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Discussion in 'Americas' started by redelvis, Jul 24, 2013.
You're gonna have a great trip.:dllama
here is a place to start
do the needed mods.
get a better seat, bigger tank w/ lockable gas cap, skidplate, grease whole bike, stronger handlebars & hand protection plus add a security cap on the oil fill and go for it. bring an extra complete set of bearings, brake pads and some oil filters. learn to work on your bike and adjust the valves.
...just start reading and send $ to these guys: http://www.procycle.us/bikepages/dr650.html
the only harder thing to find out there in the wild is a 525 chain and sprockets.
Les Trois Tetons.
U live up in Jackson?
speaking of that,
change out the front sprocket 1/2 through the life of a chain and it last much longer. i'm a fan of the 14 tooth up front. much better off the line than 15 and no issues on the top end.
hey check that out! DR650 now sold in Mexico.
i know it's also sold in Costa Rica.
it only took Suzuki Mexico 17 or so years since the bike came out to start selling it more than likely they see a ton of them coming into shops from all traveling gringos on DRs needing supplies.
Mexico now sells the DR650 & the 660 Tenere
If you have the means, pony up the extra $ and get a Tenere.
It's fuel injected and competes with you GS
The Tenere and Super Tenere have both been available for the past 2 years.
Yamaha, like Kawi and the KLR are ass raping prospective buyers by more than a grand over US prices on top of the IVA.
Eakins: Thanks for the link to the 'information index' ! Yeah, I live in Jackson which is pretty sweet. Hopefully I can make my career work out and continue to live here.
Ordered me up Wolman's Gen2 rack and Expedition bags. Should be here on Monday! Next purchase will likely be an aftermarket seat... anyone got one that will fit with an Acerbis or IMS tank they'd like to sell?
Try to check ADV Flea Market forum. Search Parts, DR650. Seats (and lots of other stuff) come up quite often. Good deals go quick. New stuff every day or 3.
Looking for some opinions... So I'm trying to get the majority of luggage taken care of right now. I've already purchased Wolfman Gen2 rack with the Expedition saddlebags. I'd like to get a Pelican box for the top rack and a Wolfman Expedition duffel to place where a passenger would sit.
Does this sound about right? Will the duffel strap down securely and give me enough room placed there? Also, should I go with small or medium (pretty sure I'm not interested in the large)?
Not too concerned about the Peli case right now, just if the Expedition duffel works well on the passenger seat and which size (maybe medium is too big to fit there, I don't know). Thanks for any guidance on this!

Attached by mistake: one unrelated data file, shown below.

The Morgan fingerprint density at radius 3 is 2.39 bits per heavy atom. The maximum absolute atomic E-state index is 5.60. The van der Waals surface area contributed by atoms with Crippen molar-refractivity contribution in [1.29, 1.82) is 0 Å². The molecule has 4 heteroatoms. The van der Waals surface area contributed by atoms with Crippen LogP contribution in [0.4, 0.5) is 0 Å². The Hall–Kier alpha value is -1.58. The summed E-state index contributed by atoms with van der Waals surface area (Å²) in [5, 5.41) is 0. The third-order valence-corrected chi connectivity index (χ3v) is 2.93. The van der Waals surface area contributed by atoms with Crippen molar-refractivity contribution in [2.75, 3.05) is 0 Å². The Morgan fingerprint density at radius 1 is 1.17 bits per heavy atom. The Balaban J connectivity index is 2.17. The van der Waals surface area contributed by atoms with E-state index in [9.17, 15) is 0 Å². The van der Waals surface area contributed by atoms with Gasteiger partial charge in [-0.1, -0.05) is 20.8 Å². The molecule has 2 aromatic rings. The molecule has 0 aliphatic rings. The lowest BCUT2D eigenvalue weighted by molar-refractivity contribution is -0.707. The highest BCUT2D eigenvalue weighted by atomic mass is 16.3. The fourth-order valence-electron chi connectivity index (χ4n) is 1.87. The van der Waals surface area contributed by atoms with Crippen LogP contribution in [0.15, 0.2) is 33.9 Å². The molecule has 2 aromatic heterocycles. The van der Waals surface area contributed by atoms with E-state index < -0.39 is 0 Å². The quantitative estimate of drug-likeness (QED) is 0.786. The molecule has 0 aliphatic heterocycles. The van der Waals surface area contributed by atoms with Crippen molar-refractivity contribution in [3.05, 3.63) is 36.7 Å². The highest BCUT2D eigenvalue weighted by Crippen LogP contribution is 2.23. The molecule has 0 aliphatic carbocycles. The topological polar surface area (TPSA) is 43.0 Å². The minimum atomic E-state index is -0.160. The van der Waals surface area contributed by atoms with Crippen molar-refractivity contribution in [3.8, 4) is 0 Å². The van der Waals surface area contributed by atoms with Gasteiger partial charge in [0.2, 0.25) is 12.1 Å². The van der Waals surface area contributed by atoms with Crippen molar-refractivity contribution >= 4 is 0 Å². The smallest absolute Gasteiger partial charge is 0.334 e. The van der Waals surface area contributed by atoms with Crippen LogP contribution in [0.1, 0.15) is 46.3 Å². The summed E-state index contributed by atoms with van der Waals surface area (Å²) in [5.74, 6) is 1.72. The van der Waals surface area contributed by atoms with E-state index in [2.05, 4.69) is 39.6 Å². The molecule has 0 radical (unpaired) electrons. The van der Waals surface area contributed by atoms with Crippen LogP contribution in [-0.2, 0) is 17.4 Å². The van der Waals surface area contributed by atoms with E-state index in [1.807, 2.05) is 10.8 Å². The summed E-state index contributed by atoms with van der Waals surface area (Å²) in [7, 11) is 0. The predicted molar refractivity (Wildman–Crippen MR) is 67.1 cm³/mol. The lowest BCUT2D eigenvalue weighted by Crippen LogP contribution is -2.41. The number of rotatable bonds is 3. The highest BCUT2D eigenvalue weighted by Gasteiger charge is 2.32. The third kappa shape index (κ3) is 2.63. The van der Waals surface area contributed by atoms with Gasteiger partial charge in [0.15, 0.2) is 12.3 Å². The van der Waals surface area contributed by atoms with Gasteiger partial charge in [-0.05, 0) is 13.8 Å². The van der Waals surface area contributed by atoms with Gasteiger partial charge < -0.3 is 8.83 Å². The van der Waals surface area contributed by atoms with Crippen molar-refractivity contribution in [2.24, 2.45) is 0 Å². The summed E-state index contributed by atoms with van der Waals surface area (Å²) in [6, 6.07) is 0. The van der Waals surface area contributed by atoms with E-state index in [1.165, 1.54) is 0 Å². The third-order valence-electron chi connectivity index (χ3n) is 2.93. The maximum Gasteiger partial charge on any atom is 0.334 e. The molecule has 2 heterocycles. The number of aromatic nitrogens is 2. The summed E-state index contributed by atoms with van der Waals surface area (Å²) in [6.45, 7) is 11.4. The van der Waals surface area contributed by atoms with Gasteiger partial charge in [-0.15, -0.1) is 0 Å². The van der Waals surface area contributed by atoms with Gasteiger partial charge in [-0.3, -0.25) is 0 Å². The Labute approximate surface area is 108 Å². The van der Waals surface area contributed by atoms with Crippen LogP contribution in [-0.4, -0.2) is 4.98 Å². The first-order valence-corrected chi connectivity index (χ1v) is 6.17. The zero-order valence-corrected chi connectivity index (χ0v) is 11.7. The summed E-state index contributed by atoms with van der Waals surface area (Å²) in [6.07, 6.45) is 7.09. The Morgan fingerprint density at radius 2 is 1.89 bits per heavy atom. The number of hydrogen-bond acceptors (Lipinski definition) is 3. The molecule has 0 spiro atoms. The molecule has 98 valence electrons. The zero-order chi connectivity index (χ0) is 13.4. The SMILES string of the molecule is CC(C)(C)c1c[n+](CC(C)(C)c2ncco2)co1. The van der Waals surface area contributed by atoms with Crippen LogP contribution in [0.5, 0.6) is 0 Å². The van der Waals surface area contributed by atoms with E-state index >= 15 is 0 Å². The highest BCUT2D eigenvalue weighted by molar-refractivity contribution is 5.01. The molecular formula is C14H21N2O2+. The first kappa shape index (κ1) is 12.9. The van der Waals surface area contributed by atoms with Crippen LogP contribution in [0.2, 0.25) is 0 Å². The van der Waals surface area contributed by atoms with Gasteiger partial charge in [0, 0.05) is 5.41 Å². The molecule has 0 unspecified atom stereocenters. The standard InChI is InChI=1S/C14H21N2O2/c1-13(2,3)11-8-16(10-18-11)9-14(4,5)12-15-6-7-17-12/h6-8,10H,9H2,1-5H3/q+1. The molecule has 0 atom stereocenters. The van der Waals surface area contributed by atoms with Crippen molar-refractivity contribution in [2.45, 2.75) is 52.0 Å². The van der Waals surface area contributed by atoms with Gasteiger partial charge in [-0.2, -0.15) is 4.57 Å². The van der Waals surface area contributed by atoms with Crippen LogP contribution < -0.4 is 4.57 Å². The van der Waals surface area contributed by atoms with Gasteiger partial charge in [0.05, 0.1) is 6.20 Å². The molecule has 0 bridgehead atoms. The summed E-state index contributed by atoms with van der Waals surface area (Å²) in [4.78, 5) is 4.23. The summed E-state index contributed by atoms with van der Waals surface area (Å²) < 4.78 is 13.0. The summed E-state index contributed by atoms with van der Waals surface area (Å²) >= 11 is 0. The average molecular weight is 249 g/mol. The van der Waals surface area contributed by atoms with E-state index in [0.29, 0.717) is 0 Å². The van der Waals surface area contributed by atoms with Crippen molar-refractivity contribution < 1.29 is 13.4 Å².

Lots of options and opinions on this topic. Experience on the road may be what it takes to learn what is best for you. Wolfman are currently all the rage ... but not for me. Too small for long ride, racks stick out too far and too heavy duty.
Wolfman have NO individual compartments and digging around at the bottom of a big black tube in the dark is not ideal (for me). Also not a fan of Roll Top systems ... but They ARE waterproof.
For an alternative to Wolfman, check out Colebatch's bags. Not to buy, but just to get ideas about what works best. I know of NO ONE with more experience of 600 class dual sports off road than Walter:
Go to post 1676
Here is a pic of Walter's bags mounted up in Mongolia:
Some prefer bags to hang lower (note Colebatch's). (note where Wolfman bags hang!) I'm not sure why Wolfman use heavy duty steel racks. Those racks do not take the load ... the over the seat straps take most of it. So racks need not be SUPER HD/heavy.
Racks should tuck in close to side of bike yet protect bag from HOT pipe.
A 4 inch gap between rack and side panel? sort of like a UNIVERSAL fit rather than custom? A mystery.
Wolfman Gen 2 rack for DR650
Giant Loop work for lots of guys. Certainly something to look at. Once again, access may not be the best ... but using a series of stuff sacks helps in locating what you need. Getting them on and off the bike and reorganizing may be time consuming until you learn the system. My panniers NEVER some off. I use internal dry bags. Grab and go. Bags stay on.
I'm old school, still use conventional Cordura saddlebags. Easy access, holds lots, have compartments inside, flat areas for documents, fairly tough ... and did I mention CHEAP? Some fancier bags end up being $300 to $450. I paid $100 for my Nelson-Rigg bags, and $50 for the set of Happy Trail (used) racks (light, fit close to bike).
If your rear rack is WIDE enough then the medium duffel bag should be fine. I use stock Suzuki rear rack, bolted a piece of plywood on top to allow for a LARGE duffel. The Medium bag will give a more tidy look.
Wolfman bags are a bit small. Perfect for a 3 day dual sport ride or maybe a 2 week trip. For a trip to Tierra del Fuego ... they may be a challenge. Lots depends if you carry camping and cooking gear. The Colebatch rides through Mongolia had lots of camping/cooking gear. For Latin America, I would NOT CAMP. Hotels.
But if you can travel light (easier said than done!) they you'll be fine.
Resist the idea of continually adding crap on as you go. This can get sloppy and ugly. Too much is just TOO MUCH! Here are a few pics of NOVICE travelers who are still learning how to pack for the long road: